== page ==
Lev Parnas, Giuliani’s former ally, convicted of campaign finance charges



Although Mr Parnas strayed from his area of ​​expertise, Mr Bondy said, he had not “willfully” broken any law. Instead, Mr. Bondy argued, Mr. Parnas had been baffled by the intricacies of campaign finance rules.

“He was way over his head,” Mr. Bondy said. “But he had good ideas.

Gerald B. Lefcourt, an attorney for Mr. Kukushkin, said his client, too, had no “criminal intent” and was not involved in political donations. Mr Lefcourt said Mr Kukushkin planned to start a legal cannabis business and believed Mr Parnas and Mr Fruman to be politically connected experts who could help secure the necessary licenses.

Instead, Mr Lefcourt said, the pair took money intended for business expenses and used it to pay off debts and finance their lavish lifestyle, essentially defrauding Mr Kukushkin.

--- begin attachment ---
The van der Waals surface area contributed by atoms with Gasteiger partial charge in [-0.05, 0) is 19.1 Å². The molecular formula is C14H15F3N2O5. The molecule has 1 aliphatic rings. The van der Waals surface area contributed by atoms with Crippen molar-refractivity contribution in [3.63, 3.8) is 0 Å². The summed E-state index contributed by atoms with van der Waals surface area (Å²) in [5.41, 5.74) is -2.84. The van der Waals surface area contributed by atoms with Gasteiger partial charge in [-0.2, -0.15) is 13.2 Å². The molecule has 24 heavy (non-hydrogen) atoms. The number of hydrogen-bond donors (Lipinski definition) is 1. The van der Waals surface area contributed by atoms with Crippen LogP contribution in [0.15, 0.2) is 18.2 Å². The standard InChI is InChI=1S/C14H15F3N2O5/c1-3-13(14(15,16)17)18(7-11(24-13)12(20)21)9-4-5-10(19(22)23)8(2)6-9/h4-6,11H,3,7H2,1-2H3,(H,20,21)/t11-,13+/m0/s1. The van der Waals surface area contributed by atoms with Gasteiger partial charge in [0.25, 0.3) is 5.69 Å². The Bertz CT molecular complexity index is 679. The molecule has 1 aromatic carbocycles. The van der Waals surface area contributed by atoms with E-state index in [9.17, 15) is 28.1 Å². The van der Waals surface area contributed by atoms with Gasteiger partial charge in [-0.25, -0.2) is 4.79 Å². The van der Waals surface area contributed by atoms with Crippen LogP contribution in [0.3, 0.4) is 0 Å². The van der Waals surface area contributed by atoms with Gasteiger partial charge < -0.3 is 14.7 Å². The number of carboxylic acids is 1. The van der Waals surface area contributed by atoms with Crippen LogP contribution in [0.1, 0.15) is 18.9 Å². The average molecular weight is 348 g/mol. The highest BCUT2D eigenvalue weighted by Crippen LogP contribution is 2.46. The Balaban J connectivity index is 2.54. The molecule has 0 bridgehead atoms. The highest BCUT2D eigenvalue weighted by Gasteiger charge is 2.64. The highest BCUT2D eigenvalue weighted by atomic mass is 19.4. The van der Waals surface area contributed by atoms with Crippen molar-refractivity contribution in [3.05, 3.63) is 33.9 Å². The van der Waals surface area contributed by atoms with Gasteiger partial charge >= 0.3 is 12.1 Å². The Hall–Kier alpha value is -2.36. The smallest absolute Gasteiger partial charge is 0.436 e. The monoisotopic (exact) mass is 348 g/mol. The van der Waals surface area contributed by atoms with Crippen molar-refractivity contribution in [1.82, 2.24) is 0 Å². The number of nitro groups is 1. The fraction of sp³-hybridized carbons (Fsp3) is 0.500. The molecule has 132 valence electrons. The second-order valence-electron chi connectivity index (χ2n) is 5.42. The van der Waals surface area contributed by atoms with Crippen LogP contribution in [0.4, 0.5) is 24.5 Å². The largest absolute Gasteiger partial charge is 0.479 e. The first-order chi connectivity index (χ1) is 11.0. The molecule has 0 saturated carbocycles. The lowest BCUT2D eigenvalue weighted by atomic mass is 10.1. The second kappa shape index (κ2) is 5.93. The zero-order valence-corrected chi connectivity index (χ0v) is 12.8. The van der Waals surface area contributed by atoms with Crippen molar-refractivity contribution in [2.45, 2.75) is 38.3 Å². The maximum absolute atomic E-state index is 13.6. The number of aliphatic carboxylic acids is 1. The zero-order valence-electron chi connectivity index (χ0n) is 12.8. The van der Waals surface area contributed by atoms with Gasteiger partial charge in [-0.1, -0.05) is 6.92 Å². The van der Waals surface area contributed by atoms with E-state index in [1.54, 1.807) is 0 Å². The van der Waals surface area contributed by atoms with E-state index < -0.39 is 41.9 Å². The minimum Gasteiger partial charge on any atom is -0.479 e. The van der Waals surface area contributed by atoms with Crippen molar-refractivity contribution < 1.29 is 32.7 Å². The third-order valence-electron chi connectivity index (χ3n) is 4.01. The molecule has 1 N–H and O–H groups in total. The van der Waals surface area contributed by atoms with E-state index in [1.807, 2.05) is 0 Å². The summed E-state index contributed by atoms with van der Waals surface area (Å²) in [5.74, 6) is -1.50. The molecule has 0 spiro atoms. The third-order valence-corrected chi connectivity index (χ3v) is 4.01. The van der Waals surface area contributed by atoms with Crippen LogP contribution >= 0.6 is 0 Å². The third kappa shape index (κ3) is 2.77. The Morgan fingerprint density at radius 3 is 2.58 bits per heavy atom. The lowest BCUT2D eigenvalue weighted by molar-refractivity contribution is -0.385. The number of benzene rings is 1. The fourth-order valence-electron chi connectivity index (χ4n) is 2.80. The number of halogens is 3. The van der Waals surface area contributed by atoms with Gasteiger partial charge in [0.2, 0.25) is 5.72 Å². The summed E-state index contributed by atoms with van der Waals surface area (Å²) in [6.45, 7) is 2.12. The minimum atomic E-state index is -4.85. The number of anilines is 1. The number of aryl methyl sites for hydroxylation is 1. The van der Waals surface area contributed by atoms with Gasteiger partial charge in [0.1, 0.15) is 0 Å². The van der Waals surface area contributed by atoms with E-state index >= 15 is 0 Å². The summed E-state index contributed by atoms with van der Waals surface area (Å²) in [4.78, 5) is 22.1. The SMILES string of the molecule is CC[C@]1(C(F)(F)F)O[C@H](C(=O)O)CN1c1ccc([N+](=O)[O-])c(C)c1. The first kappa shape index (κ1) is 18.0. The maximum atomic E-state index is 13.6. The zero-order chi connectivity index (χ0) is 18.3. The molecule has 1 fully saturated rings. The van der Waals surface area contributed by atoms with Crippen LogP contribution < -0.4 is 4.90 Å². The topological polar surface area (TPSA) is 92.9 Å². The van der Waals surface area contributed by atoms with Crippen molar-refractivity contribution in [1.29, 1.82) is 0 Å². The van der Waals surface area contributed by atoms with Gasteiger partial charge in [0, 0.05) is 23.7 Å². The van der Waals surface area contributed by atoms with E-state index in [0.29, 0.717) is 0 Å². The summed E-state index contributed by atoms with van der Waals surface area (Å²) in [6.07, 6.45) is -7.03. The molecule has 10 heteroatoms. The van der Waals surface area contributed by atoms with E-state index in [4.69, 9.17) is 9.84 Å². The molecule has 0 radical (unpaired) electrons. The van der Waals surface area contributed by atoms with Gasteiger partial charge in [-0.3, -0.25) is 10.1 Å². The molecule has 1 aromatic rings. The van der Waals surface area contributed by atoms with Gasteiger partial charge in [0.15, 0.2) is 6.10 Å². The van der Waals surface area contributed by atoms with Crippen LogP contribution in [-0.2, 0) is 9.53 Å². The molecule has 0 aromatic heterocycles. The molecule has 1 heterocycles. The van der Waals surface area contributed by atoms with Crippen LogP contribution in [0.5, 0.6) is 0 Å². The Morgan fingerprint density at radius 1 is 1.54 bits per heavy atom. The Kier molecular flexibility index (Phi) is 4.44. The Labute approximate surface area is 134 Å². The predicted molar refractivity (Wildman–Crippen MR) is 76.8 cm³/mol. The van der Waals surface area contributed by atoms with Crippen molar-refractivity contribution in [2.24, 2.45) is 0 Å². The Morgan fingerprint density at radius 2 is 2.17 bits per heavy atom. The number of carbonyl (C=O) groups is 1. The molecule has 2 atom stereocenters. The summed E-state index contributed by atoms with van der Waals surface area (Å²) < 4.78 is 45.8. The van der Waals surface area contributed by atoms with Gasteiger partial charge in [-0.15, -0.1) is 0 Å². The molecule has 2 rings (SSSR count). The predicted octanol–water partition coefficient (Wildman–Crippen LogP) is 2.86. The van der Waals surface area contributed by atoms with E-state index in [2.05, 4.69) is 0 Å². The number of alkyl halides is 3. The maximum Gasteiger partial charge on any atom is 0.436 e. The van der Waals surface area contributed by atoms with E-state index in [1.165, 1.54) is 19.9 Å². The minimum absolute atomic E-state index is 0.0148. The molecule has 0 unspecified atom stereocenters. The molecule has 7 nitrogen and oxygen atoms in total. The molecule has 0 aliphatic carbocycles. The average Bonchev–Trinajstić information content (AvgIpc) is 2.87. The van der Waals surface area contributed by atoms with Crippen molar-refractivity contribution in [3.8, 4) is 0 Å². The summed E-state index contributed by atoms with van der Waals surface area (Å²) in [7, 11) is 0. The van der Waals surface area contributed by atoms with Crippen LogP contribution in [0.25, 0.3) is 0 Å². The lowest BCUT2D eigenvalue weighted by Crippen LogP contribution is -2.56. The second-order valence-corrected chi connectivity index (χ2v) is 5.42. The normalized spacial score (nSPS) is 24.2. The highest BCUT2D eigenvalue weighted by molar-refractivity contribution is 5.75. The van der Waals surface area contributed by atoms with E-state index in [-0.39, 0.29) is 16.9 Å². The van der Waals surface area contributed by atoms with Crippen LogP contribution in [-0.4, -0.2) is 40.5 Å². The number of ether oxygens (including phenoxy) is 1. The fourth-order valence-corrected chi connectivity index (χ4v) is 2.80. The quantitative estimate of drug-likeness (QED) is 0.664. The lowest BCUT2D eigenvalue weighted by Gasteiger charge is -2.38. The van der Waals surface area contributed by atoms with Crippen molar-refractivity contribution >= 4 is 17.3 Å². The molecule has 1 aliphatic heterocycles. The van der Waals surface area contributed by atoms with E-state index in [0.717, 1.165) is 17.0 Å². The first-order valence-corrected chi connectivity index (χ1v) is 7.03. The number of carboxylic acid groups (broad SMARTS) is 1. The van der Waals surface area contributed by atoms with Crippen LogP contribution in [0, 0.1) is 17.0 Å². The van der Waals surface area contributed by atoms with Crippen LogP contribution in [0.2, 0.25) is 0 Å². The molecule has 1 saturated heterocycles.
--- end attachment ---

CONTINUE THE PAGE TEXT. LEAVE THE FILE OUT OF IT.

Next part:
“They saw him as unsophisticated and inexperienced – a rube,” Lefcourt said during his final argument.

The charges were largely based on extensive documentation that included campaign contribution receipts, bank statements and logs of WhatsApp messages exchanged by key figures in the case.

The evidence helped complete a picture of Mr. Parnas, who was born in Ukraine, raised with humble roots in Brooklyn, made his way into the upper echelon of Republican donors, and became a key figure in the impeachment of ‘an American president.

Prosecutors said records showed that a donation of $ 325,000 to the super PAC supporting Mr. Trump, America First Action, Inc. was falsely flagged as coming from Global Energy Producers, a company founded by Mr. Parnas and Mr. Fruman. In fact, prosecutors said, the money came from a loan Mr Fruman took out for a condo he owned.


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